Mary L.A. Stanton (BBA '89)

Blonde woman in white blouse seated at table.

Mary L.A. Stanton has had many titles in her life, including mother, wife, world traveler, investor and business owner. But one title she's especially proud of is Texas Woman's University alumna.

The road to success wasn't always an easy one for Mary, who recently made the single largest donation to the university.

"I was the definition of a non-traditional student at TWU-a single mother raising two young sons, working as a defensive driving instructor and bookkeeper," she recalled. "I would drive from Corinth to Denton in the morning, attend classes, and be home in the afternoon when my sons got home from school. We would do our homework together."

Mary, who was an A student and attended TWU on scholarship, didn't spend much time on campus outside of class as she didn't have the time. But she loved the way the Denton campus felt then and still does today, which is why she was moved to donate more than $10 million to her alma mater.

While attending college, Mary started working for H.T. Ardinger & Son, a wholesale home and holiday decor import company run by Horace Ardinger, Jr. She was hired for her accounting skills, but soon learned other areas of the business.

I was the definition of a non-traditional student at TWU-a single mother raising two young sons, working as a defensive driving instructor and bookkeeper. I would drive from Corinth to Denton in the morning, attend classes, and be home in the afternoon when my sons got home from school.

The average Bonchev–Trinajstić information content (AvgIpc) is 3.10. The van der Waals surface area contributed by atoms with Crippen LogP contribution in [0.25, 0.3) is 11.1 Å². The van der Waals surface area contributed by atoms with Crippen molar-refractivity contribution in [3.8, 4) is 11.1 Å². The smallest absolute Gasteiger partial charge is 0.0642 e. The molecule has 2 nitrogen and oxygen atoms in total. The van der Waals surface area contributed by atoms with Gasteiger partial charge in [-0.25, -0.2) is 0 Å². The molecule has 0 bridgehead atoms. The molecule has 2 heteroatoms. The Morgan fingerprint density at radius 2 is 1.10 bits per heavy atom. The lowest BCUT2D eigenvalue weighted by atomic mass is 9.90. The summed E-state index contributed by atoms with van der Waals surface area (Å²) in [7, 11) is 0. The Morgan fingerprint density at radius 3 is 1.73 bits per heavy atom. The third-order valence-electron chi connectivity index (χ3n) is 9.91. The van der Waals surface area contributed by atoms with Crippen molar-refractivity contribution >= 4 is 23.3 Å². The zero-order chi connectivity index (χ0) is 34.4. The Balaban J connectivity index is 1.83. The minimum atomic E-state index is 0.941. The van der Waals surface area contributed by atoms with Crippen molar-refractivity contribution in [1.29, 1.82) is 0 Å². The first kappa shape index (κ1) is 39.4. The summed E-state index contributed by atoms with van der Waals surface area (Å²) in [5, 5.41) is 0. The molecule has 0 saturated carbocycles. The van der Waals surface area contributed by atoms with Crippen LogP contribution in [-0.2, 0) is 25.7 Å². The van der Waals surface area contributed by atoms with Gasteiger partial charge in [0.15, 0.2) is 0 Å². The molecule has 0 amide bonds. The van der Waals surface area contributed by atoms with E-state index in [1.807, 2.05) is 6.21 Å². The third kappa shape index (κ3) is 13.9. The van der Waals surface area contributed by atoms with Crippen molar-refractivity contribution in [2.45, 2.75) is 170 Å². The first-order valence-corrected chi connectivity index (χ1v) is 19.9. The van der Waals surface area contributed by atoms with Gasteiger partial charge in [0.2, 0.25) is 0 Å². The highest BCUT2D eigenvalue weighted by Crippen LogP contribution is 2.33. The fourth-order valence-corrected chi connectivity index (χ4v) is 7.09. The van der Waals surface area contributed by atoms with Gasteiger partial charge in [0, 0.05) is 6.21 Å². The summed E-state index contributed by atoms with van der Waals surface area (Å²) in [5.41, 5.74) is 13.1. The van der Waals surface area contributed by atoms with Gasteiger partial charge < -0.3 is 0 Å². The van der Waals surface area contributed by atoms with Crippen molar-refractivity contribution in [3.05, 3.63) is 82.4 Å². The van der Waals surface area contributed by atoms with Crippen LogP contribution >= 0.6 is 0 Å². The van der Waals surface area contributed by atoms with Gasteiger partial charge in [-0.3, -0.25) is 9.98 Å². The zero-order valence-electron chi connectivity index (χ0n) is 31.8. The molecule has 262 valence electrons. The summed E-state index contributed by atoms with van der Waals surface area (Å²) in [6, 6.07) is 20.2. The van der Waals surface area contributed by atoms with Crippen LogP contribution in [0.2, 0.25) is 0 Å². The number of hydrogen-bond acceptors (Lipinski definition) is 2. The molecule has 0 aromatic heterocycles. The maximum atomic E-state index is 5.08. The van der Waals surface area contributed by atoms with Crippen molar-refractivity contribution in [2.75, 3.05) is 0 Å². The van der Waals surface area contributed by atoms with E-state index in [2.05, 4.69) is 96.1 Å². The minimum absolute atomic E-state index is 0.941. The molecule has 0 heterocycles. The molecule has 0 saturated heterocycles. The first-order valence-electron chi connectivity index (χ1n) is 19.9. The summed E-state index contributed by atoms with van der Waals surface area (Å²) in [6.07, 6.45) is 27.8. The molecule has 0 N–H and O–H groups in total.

A few years later, she and Horace married, and the two were true business partners. Together, they managed the privately owned company that employed more than 100 people. Mary was involved in every aspect of the business: merchandising, negotiating, pricing, product development, accounting, marketing and managing overseas suppliers, primarily in China.

"Working hard and long hours have an immediate benefit, but the blessings continue for a lifetime," she said.

In 2011, after being in business for 63 years, the wholesale company ended its warehouse and shipping operations.

Without my degree, I don't think I would be where I am today. I'm honored to say I'm a TWU graduate and hope that TWU's students will see me as a role model for what they, too, can become.

Now, Mary is proud to be giving back to the university that helped launch her career.

"Without my degree, I don't think I would be where I am today," she said. "I'm honored to say I'm a TWU graduate and hope that TWU's students will see me as a role model for what they, too, can become."

Page last updated 9:02 AM, September 14, 2018